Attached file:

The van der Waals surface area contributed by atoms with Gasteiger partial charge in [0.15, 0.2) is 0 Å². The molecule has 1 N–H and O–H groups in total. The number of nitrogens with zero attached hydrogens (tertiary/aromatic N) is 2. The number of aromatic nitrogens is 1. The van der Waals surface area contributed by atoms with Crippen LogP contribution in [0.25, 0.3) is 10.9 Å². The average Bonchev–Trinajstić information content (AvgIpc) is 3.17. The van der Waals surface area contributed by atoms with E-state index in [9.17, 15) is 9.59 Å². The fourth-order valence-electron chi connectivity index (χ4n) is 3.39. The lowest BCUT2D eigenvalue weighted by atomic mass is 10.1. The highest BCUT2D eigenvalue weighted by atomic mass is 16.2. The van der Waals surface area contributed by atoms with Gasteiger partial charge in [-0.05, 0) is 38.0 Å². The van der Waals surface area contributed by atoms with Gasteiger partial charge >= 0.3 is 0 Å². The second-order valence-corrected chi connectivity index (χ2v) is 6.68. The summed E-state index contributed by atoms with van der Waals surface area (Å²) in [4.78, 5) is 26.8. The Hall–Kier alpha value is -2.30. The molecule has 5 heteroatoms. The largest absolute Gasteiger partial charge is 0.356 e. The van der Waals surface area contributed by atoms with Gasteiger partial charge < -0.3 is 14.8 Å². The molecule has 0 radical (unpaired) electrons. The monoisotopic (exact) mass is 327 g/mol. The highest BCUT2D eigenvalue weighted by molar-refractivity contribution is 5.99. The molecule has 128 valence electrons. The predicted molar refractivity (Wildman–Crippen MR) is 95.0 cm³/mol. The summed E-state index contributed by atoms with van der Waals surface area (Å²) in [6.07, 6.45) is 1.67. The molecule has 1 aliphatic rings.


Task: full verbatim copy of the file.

The van der Waals surface area contributed by atoms with Gasteiger partial charge in [0.15, 0.2) is 0 Å². The molecule has 1 N–H and O–H groups in total. The number of nitrogens with zero attached hydrogens (tertiary/aromatic N) is 2. The number of aromatic nitrogens is 1. The van der Waals surface area contributed by atoms with Crippen LogP contribution in [0.25, 0.3) is 10.9 Å². The average Bonchev–Trinajstić information content (AvgIpc) is 3.17. The van der Waals surface area contributed by atoms with E-state index in [9.17, 15) is 9.59 Å². The fourth-order valence-electron chi connectivity index (χ4n) is 3.39. The lowest BCUT2D eigenvalue weighted by atomic mass is 10.1. The highest BCUT2D eigenvalue weighted by atomic mass is 16.2. The van der Waals surface area contributed by atoms with Gasteiger partial charge in [-0.05, 0) is 38.0 Å². The van der Waals surface area contributed by atoms with Gasteiger partial charge >= 0.3 is 0 Å². The second-order valence-corrected chi connectivity index (χ2v) is 6.68. The summed E-state index contributed by atoms with van der Waals surface area (Å²) in [4.78, 5) is 26.8. The Hall–Kier alpha value is -2.30. The molecule has 5 heteroatoms. The largest absolute Gasteiger partial charge is 0.356 e. The van der Waals surface area contributed by atoms with Gasteiger partial charge < -0.3 is 14.8 Å². The molecule has 0 radical (unpaired) electrons. The monoisotopic (exact) mass is 327 g/mol. The highest BCUT2D eigenvalue weighted by molar-refractivity contribution is 5.99. The molecule has 128 valence electrons. The predicted molar refractivity (Wildman–Crippen MR) is 95.0 cm³/mol. The summed E-state index contributed by atoms with van der Waals surface area (Å²) in [6.07, 6.45) is 1.67. The molecule has 1 aliphatic rings.